(a) forming the active layer on a substrate;
(b) forming the optical confinement layers under or around the active layer; and
(c) forming the diffraction gratings on LED.
Description
CROSS-REFERENCE TO RELATED APPLICATIONS

This application is related to the following co-pending and commonly-assigned applications:

U.S. Utility application Ser. No. 11/067,910, filed on Feb. 28, 2005, by Claude C. A. Weisbuch, Aurelien J. F. David, James S. Speck and Steven P. DenBaars, entitled “SINGLE OR MULTI-COLOR HIGH EFFICIENCY LIGHT EMITTING DIODE (LED) BY GROWTH OVER A PATTERNED SUBSTRATE”;

U.S. Utility application Ser. No. 11/067,957, filed on Feb. 28, 2005, by Claude C. A. Weisbuch, Aurelien J. F. David, James S. Speck and Steven P. DenBaars, entitled “HORIZONTAL EMITTING, VERTICAL EMITTING, BEAM SHAPED, DISTRIBUTED FEEDBACK (DFB) LASERS BY GROWTH OVER A PATTERNED SUBSTRATE;” and

U.S. Utility application Ser. No. 10/938,704, filed Sep. 10, 2004, by Carole Schwach, Claude C. A. Weisbuch, Steven P. DenBaars, Henri Benisty, and Shuji Nakamura, entitled “WHITE, SINGLE OR MULTI-COLOR LIGHT EMITTING DIODES BY RECYCLING GUIDED MODES;”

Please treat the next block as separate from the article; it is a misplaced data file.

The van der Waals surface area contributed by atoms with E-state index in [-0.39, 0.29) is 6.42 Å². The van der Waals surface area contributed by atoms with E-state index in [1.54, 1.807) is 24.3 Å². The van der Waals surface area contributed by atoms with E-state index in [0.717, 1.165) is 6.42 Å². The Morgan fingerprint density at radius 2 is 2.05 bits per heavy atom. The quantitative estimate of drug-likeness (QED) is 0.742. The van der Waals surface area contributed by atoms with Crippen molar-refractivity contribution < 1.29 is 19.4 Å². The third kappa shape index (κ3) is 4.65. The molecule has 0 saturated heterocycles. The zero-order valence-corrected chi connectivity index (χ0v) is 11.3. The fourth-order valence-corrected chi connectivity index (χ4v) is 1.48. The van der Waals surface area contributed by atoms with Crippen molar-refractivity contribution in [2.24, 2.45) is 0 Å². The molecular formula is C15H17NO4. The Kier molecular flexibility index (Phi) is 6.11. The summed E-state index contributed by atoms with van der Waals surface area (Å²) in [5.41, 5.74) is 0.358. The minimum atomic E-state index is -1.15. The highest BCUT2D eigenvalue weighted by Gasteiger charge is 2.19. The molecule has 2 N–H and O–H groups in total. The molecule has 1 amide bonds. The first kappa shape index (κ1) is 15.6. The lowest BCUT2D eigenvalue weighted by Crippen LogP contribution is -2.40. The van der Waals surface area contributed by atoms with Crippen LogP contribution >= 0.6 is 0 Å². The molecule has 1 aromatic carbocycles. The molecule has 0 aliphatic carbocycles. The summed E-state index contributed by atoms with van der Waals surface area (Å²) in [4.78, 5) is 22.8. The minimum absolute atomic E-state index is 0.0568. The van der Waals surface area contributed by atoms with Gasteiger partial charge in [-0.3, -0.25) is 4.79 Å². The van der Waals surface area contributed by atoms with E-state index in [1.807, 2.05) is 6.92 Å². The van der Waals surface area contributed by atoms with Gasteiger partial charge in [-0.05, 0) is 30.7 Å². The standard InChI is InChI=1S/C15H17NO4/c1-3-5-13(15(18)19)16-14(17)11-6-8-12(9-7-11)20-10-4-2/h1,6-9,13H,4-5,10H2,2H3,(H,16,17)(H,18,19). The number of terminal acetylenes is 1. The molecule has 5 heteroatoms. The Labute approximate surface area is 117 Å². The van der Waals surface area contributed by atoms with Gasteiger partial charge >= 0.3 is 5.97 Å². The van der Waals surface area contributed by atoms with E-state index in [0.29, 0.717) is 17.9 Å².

which applications are incorporated by reference herein.

STATEMENT REGARDING SPONSORED RESEARCH AND DEVELOPMENT

The present invention was made under support from the University of California, Santa Barbara Solid State Lighting and Display Center member companies, including Stanley Electric Co., Ltd., Mitsubishi Chemical Corp., Rohm Co., Ltd., Cree, Inc., Matsushita Electric Works, Matsushita Electric Industrial Co., and Seoul Semiconductor Co., Ltd.

BACKGROUND OF THE INVENTION

1. Field of the Invention

The invention is related to light emitting diodes (LEDs), and more particularly, to a high efficiency LED with an optimized photonic crystal extractor.

2. Description of the Related Art

A light emitting diode (LED) is a semiconductor device that emits light in a stimulated manner when electrically biased in the forward direction. This effect is a form of electroluminescence.

An LED is comprised of a chip of semiconducting material impregnated, or doped, with impurities to create a structure called a pn junction. When biased forwardly, electrons are injected into the junction from the n-region and holes are injected from the p-region. The electrons and holes release energy in the form of photons as they recombine. The wavelength of the light, and therefore its color, depends on the bandgap energy of the materials forming the pn junction.